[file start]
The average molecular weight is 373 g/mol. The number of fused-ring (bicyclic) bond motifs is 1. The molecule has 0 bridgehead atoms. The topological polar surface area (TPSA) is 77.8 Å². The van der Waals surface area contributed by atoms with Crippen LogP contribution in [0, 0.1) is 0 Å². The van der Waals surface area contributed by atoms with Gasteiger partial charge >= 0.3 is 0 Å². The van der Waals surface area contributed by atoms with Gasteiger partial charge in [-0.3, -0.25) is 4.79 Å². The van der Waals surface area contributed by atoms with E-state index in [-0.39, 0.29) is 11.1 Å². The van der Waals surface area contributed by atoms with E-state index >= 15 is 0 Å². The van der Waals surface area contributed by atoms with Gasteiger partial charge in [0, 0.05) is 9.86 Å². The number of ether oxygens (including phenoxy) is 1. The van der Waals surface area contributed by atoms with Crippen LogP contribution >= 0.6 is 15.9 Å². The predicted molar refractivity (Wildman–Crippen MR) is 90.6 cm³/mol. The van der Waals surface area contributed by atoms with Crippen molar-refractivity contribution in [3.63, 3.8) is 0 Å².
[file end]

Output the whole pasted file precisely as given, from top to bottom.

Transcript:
The average molecular weight is 373 g/mol. The number of fused-ring (bicyclic) bond motifs is 1. The molecule has 0 bridgehead atoms. The topological polar surface area (TPSA) is 77.8 Å². The van der Waals surface area contributed by atoms with Crippen LogP contribution in [0, 0.1) is 0 Å². The van der Waals surface area contributed by atoms with Gasteiger partial charge >= 0.3 is 0 Å². The van der Waals surface area contributed by atoms with Gasteiger partial charge in [-0.3, -0.25) is 4.79 Å². The van der Waals surface area contributed by atoms with E-state index in [-0.39, 0.29) is 11.1 Å². The van der Waals surface area contributed by atoms with E-state index >= 15 is 0 Å². The van der Waals surface area contributed by atoms with Gasteiger partial charge in [0, 0.05) is 9.86 Å². The number of ether oxygens (including phenoxy) is 1. The van der Waals surface area contributed by atoms with Crippen LogP contribution >= 0.6 is 15.9 Å². The predicted molar refractivity (Wildman–Crippen MR) is 90.6 cm³/mol. The van der Waals surface area contributed by atoms with Crippen molar-refractivity contribution in [3.63, 3.8) is 0 Å².